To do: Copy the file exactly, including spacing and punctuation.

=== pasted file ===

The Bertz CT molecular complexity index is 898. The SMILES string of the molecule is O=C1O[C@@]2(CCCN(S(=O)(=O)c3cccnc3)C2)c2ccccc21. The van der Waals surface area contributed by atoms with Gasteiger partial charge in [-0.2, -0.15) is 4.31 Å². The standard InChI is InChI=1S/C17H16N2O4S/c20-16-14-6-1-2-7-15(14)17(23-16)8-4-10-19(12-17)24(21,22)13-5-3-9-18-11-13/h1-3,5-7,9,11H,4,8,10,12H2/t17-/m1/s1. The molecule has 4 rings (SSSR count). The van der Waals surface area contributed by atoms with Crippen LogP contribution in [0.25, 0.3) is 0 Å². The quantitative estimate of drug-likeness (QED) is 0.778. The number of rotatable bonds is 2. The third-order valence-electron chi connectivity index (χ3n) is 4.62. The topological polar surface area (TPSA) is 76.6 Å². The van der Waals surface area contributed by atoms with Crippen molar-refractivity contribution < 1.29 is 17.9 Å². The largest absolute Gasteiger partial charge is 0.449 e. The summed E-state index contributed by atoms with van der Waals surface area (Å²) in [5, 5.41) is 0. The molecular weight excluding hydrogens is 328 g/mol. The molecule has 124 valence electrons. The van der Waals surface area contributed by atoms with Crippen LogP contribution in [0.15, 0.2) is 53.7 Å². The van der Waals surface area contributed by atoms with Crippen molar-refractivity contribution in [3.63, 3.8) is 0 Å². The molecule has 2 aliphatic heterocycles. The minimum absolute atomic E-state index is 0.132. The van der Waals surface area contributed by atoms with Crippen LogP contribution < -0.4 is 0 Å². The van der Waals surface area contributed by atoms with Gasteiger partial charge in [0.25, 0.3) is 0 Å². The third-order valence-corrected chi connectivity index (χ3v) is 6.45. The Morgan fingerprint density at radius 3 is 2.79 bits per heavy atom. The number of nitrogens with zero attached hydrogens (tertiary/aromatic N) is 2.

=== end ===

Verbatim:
The Bertz CT molecular complexity index is 898. The SMILES string of the molecule is O=C1O[C@@]2(CCCN(S(=O)(=O)c3cccnc3)C2)c2ccccc21. The van der Waals surface area contributed by atoms with Gasteiger partial charge in [-0.2, -0.15) is 4.31 Å². The standard InChI is InChI=1S/C17H16N2O4S/c20-16-14-6-1-2-7-15(14)17(23-16)8-4-10-19(12-17)24(21,22)13-5-3-9-18-11-13/h1-3,5-7,9,11H,4,8,10,12H2/t17-/m1/s1. The molecule has 4 rings (SSSR count). The van der Waals surface area contributed by atoms with Crippen LogP contribution in [0.25, 0.3) is 0 Å². The quantitative estimate of drug-likeness (QED) is 0.778. The number of rotatable bonds is 2. The third-order valence-electron chi connectivity index (χ3n) is 4.62. The topological polar surface area (TPSA) is 76.6 Å². The van der Waals surface area contributed by atoms with Crippen molar-refractivity contribution < 1.29 is 17.9 Å². The largest absolute Gasteiger partial charge is 0.449 e. The summed E-state index contributed by atoms with van der Waals surface area (Å²) in [5, 5.41) is 0. The molecular weight excluding hydrogens is 328 g/mol. The molecule has 124 valence electrons. The van der Waals surface area contributed by atoms with Crippen LogP contribution in [0.15, 0.2) is 53.7 Å². The van der Waals surface area contributed by atoms with Crippen molar-refractivity contribution in [3.63, 3.8) is 0 Å². The molecule has 2 aliphatic heterocycles. The minimum absolute atomic E-state index is 0.132. The van der Waals surface area contributed by atoms with Crippen LogP contribution < -0.4 is 0 Å². The van der Waals surface area contributed by atoms with Gasteiger partial charge in [0.25, 0.3) is 0 Å². The third-order valence-corrected chi connectivity index (χ3v) is 6.45. The Morgan fingerprint density at radius 3 is 2.79 bits per heavy atom. The number of nitrogens with zero attached hydrogens (tertiary/aromatic N) is 2.